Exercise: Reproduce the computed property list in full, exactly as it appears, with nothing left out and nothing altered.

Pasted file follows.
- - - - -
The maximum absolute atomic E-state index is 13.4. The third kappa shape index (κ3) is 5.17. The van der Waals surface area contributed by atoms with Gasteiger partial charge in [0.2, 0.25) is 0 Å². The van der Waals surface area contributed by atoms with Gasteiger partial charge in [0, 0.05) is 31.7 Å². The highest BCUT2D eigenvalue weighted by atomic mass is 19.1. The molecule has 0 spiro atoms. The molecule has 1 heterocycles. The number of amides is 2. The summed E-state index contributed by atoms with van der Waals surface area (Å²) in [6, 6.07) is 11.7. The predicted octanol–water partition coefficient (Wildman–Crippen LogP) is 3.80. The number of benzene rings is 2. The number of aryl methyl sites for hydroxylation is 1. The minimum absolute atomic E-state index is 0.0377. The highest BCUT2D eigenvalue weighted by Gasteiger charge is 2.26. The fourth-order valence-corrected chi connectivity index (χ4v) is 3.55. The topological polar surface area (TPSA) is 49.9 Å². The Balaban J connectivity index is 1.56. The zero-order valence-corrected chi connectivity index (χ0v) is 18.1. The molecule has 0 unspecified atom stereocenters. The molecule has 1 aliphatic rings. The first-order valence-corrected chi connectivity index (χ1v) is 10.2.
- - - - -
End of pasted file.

The maximum absolute atomic E-state index is 13.4. The third kappa shape index (κ3) is 5.17. The van der Waals surface area contributed by atoms with Gasteiger partial charge in [0.2, 0.25) is 0 Å². The van der Waals surface area contributed by atoms with Gasteiger partial charge in [0, 0.05) is 31.7 Å². The highest BCUT2D eigenvalue weighted by atomic mass is 19.1. The molecule has 0 spiro atoms. The molecule has 1 heterocycles. The number of amides is 2. The summed E-state index contributed by atoms with van der Waals surface area (Å²) in [6, 6.07) is 11.7. The predicted octanol–water partition coefficient (Wildman–Crippen LogP) is 3.80. The number of benzene rings is 2. The number of aryl methyl sites for hydroxylation is 1. The minimum absolute atomic E-state index is 0.0377. The highest BCUT2D eigenvalue weighted by Gasteiger charge is 2.26. The fourth-order valence-corrected chi connectivity index (χ4v) is 3.55. The topological polar surface area (TPSA) is 49.9 Å². The Balaban J connectivity index is 1.56. The zero-order valence-corrected chi connectivity index (χ0v) is 18.1. The molecule has 0 unspecified atom stereocenters. The molecule has 1 aliphatic rings. The first-order valence-corrected chi connectivity index (χ1v) is 10.2.